• Overlooked no more: The latest in our series of long-missing obits is of Marthe McKenna, a skilled nurse at a German military hospital in Belgium during World War I who was also a spy secretly helping the British plot attacks. (She wrote a memoir Winston Churchill couldn’t put down.)
The odds of their conception were about one in 50 million, their chances of living to adulthood even lower. America’s first surviving quintuplets were born today in 1963, in Aberdeen, S.D., to Mary Ann Fischer and Andrew Fischer, a grocery clerk.
Large multiple pregnancies, usually ending in premature birth, are quite risky. Previously, the only North American quints to survive infancy were Canada’s Dionne sisters, born in 1934. Their story was tragic, involving callous commercial exploitation.
The Fischers, despite an insatiable press, were determined to shun the limelight. The quints, four girls and a boy, had six other siblings. Today, many still live in or near Aberdeen, working in elder care, sales and other jobs.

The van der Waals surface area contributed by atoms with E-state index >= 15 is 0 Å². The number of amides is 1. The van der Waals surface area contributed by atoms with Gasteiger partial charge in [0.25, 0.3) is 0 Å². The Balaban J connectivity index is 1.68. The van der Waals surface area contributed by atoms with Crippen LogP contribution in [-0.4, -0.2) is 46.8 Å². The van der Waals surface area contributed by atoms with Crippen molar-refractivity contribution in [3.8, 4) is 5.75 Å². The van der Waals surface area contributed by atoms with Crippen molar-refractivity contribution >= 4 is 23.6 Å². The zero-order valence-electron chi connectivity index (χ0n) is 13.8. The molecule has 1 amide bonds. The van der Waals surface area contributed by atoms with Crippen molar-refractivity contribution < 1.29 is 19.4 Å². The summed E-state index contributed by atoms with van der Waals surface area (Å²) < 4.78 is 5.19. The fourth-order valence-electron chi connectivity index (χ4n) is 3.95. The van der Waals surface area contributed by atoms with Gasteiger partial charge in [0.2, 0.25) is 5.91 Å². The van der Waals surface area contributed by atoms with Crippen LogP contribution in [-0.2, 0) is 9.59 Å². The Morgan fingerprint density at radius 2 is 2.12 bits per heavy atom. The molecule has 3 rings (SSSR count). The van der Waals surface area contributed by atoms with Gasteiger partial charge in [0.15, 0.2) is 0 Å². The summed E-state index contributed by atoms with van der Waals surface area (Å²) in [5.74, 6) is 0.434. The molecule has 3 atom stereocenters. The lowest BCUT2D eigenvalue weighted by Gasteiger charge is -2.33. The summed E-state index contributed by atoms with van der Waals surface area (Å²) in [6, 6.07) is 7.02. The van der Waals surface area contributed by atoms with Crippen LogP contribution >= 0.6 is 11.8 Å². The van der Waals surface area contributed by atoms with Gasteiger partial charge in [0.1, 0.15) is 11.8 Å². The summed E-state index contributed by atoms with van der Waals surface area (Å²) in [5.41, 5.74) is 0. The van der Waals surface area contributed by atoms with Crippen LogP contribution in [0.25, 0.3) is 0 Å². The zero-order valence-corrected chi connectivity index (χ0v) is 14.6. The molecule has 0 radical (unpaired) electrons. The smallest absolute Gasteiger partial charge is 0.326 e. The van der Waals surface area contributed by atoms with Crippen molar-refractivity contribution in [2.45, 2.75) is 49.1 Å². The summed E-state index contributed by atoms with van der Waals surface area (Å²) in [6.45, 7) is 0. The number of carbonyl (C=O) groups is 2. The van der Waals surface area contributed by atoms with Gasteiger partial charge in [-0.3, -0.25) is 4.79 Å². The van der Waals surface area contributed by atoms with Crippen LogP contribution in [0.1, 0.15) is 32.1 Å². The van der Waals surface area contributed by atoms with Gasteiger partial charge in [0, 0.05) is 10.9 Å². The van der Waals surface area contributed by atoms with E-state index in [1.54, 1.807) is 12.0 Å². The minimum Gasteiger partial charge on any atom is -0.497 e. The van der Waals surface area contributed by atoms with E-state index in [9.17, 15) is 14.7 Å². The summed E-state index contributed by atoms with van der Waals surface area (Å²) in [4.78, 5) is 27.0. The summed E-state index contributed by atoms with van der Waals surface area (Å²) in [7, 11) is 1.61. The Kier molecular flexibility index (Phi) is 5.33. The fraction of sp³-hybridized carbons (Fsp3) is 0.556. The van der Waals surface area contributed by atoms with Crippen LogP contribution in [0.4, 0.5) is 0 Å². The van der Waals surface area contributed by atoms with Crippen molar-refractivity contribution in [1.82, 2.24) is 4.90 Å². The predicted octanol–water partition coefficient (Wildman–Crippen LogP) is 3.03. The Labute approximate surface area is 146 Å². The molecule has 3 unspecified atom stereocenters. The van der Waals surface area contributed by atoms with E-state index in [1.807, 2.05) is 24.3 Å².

They remain close. In 2013, all 11 gathered for the quints’ 50th birthday: “We’re just like anybody else,” Cathy Bales told a local paper. “Working and trying to make a living.”
The year 2013 was also a big birthday for the first surviving African-American quintuplets, who celebrated their 30th year at Disney World. The five children, three girls and two boys, believe they, too, benefited from parental protection.
“Why go on national TV and tell everything?” Rhealyn Gaither-Thomas once said. “You have to sell your soul.”
Otherwise, she added, “I don’t know if we would be as close, tight-knit, and grounded as we are.”
Nancy Wartik wrote today’s Back Story.